If you fancy yourself a pretty decent mechanic, as I do, you’ve probably seen a few CCs that you wanted to buy. I bet you have even approached an owner or two to initiate such a transaction. This is my story.
I am lucky to live in Thousand Oaks, CA. We have what is likely the most ideal weather (dry, warm, but not hot…and always sunny) on Earth, and it is a great place for my wife and me to raise our family. It is also a place where many CCs can be found—cars don’t really rust here.
About a mile from my home is a flat lot (here) the landowner rents to contractors who need to park commercial trucks and equipment off-street. So this landowner has a heck of little business—collect rent, pay taxes, keep profit.
Sprinkled amongst the dump trucks, cranes and box trailers is a diverse collection of CCs, each unique. This first one caught my eye about two years ago:
1974 Dodge Charger SE w/440 auto—highly optioned, complete, factory stock
My family had become fans of the television show “Burn Notice”, which prominently features a black 1973 Dodge Charger with a white vinyl interior. This ’74 model is largely identical, save for those little rubber bumperettes and a few other details. I thought I would build a clone of the “Burn Notice” car as a father/son project. But then I checked the VIN. This is a rare “U” code car—which means a very thirsty 440 lives under the hood. Most of these were 318 or 400 cars. I bet the owner would want A LOT for this one….
This license plate indicates the car was last registered during the middle of the Reagan administration—1984!
I headed down to the landowner’s office to ask if he could put me in touch with the Charger’s owner. He gave me a dismissive look, and said “People ask me about those old cars all the time. The owner isn’t interested in selling them. Period.” I am pretty sure that I was talking to the Charger’s owner, but he chose to characterize the owner as a third person.
Some time later, I returned to plead my case…to beg for permission to buy the Charger from the owner—whoever he is. “The owner isn’t interested in selling those cars”. Period”… I was told again.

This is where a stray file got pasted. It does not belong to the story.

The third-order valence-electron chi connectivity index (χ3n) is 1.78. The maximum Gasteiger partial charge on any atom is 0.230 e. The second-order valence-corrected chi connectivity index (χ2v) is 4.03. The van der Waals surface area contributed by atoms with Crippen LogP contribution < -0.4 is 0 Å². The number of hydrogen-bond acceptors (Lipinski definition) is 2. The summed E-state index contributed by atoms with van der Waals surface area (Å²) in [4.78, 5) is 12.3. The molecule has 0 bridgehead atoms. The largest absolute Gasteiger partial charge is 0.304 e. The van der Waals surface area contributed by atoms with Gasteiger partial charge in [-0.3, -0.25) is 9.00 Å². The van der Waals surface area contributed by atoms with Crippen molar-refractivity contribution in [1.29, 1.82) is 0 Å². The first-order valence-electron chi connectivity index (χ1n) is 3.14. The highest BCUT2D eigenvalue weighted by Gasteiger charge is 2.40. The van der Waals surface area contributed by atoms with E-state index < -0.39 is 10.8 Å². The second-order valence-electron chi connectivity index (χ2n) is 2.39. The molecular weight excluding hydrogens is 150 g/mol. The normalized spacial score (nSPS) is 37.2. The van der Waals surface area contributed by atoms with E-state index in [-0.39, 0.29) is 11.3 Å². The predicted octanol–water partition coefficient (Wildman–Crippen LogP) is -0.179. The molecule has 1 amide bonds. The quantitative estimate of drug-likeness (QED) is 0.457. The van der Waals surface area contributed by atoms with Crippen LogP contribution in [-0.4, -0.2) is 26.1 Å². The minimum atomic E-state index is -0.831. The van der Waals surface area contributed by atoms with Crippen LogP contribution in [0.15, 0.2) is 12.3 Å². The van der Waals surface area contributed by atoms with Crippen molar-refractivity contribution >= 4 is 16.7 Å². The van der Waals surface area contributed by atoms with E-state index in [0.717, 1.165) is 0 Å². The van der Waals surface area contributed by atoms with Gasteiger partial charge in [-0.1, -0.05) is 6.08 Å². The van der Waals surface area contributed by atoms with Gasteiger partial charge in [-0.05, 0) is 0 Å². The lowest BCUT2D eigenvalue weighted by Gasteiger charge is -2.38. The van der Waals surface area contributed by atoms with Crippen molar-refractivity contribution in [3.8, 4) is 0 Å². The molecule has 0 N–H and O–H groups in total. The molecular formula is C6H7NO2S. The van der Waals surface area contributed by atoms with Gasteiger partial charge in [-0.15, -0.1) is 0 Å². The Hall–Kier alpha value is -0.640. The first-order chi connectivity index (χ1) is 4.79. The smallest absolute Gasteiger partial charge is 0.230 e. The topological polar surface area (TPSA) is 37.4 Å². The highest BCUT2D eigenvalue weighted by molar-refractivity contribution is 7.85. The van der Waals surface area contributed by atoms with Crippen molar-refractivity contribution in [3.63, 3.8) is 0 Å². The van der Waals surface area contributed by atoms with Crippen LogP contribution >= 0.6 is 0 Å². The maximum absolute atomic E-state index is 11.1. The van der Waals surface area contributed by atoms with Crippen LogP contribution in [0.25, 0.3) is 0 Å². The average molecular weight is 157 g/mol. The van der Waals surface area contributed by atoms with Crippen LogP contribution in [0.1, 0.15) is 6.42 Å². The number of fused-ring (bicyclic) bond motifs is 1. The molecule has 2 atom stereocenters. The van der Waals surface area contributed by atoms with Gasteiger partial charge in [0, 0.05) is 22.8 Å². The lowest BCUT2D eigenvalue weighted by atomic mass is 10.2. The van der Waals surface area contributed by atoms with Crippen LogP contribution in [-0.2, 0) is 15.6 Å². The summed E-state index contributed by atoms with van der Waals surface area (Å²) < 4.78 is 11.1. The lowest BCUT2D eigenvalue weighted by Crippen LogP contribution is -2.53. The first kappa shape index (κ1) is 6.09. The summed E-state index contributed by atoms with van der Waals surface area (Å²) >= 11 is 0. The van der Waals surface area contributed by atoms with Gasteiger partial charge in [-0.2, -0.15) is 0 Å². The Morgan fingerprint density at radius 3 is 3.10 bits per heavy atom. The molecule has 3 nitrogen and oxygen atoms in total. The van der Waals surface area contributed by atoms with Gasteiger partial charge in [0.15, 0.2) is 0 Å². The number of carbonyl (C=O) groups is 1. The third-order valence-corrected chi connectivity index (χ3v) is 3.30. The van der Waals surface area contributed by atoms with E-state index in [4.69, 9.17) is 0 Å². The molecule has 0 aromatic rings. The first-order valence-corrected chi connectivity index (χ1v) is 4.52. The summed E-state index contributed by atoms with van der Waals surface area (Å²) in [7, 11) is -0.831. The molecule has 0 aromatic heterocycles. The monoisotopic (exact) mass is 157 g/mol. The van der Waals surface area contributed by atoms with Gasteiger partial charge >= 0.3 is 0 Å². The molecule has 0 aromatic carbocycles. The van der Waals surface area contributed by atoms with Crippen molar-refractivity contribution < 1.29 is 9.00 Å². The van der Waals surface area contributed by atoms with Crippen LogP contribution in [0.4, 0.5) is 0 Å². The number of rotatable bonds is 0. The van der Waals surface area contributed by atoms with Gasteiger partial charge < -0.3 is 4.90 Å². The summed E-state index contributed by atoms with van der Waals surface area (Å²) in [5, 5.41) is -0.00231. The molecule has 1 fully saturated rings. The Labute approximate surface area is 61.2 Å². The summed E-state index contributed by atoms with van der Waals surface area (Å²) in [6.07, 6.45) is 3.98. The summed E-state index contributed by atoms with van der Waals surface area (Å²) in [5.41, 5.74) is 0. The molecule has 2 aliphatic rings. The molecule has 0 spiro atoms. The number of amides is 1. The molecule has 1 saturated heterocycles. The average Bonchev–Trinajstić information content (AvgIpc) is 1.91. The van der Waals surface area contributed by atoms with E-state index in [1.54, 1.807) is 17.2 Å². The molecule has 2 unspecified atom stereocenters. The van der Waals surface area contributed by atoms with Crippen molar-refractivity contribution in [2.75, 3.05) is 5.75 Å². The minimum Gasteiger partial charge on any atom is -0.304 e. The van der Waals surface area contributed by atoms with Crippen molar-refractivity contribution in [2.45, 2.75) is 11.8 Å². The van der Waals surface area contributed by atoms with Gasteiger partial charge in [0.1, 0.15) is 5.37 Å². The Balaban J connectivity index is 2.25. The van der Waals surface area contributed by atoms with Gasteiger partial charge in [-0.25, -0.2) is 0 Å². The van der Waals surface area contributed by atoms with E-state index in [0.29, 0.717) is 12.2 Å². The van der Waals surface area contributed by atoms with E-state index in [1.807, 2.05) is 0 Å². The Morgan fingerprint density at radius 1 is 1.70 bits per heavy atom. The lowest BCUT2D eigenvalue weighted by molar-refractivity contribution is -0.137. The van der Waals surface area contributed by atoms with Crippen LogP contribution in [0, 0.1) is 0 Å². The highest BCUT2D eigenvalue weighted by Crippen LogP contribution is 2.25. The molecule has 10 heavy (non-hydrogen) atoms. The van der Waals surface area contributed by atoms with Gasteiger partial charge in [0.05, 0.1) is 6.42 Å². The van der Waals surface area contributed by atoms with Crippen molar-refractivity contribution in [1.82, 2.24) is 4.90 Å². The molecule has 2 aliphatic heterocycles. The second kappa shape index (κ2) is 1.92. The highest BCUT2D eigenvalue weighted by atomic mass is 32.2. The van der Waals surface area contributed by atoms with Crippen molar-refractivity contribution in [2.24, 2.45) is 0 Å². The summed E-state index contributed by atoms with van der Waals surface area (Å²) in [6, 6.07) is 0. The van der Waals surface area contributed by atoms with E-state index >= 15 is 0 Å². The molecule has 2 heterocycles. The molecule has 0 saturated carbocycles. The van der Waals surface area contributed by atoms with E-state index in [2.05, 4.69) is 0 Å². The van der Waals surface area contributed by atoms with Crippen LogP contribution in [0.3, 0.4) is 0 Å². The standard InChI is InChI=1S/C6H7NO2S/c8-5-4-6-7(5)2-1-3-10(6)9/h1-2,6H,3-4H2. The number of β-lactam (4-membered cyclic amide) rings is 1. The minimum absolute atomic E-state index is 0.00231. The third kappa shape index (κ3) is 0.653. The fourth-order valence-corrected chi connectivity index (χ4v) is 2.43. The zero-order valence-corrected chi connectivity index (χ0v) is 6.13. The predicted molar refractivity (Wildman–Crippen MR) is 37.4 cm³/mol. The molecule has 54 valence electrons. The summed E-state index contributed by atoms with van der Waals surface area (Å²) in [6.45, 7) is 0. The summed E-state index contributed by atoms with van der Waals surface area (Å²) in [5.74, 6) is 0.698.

So, the rest of the collection:
A fully ventilated 1967 Ford Mustang Convertible with 289 V8: Bias ply tires indicate it has been a long time since this car went down the road. No visible mods—even a factory air cleaner under that hood. The door has a little cancer in the front corner, though.
A 1976 Pontiac Firebird with “Super Sport” lettering on fascia (whatever that means—not a known Pontiac trim package), period Centerline wheels and evidence of a hard life.
Whoever dragged these cars here was certainly fair: muscle/pony cars from Chrysler, Ford, and GM are all in attendance. Perhaps AMC’s AMX doesn’t count in this collector’s mind.
But there’s more than just muscle cars here:
1963 Lincoln Continental: What a classy design, with distinctive “suicide” rear-hinged back doors. A thirsty 430 likely lives under that front-hinged hood.
And not only domestics are present:
Hallo! Circa 1980 MB SL represents the Germans.
Hallå! Circa 1970 Volvo 142 S represents the Swedes. I learned to drive a stick shift in one of these.
Ciao! Representing Italy: Two circa 1975 Alfa Romeo GTV 2000s (red car is a roller–no drivetrain–but mostly straight and not rusty. Gray car complete, rusty)
Ah…and what is this little roadster under the camper shell?
Oh my… a third Alfa! An early 1960’s Giulietta Spider. Molto Bello! I bet it would be tough to source that missing trim.
Moving on to commercials:
When was the last time you saw a Ford C-series? This one has an FE series gasoline engine.
Maybe you can tell what this is. I am guessing mid-1930s to 1940s. There seems to be a pump of some sort back there….and a hopper or tank.
Surprise! Does this help? (Note there are only six cylinders here, not the eight that period Buicks are known for.)
I feel like this Dodge RV is winking at me…and whispering “take me….camping!”
If ever there was an RV that looked like a boat, this is it!
Since you read CC, you likely experienced a “What if….?” moment when viewing at least one of these images… “What if I could talk that guy into selling me that _____”?
I will never understand why some guys buy and collect unique old cars, and then just let them sit and rot in some forgotten field somewhere. If I ever find my way to heaven, I will certainly ask that Lambrecht guy from Nebraska that question. For now, however, my dreams about restoring and driving these classics must remain dreams….and I will be stuck wondering “Why won’t this guy let me buy his car?????”
NOTE: Since these pictures were taken in Summer 2014, a cinder block has found its way through a number of the windshields and side glass on many of the CCs featured here. I weep.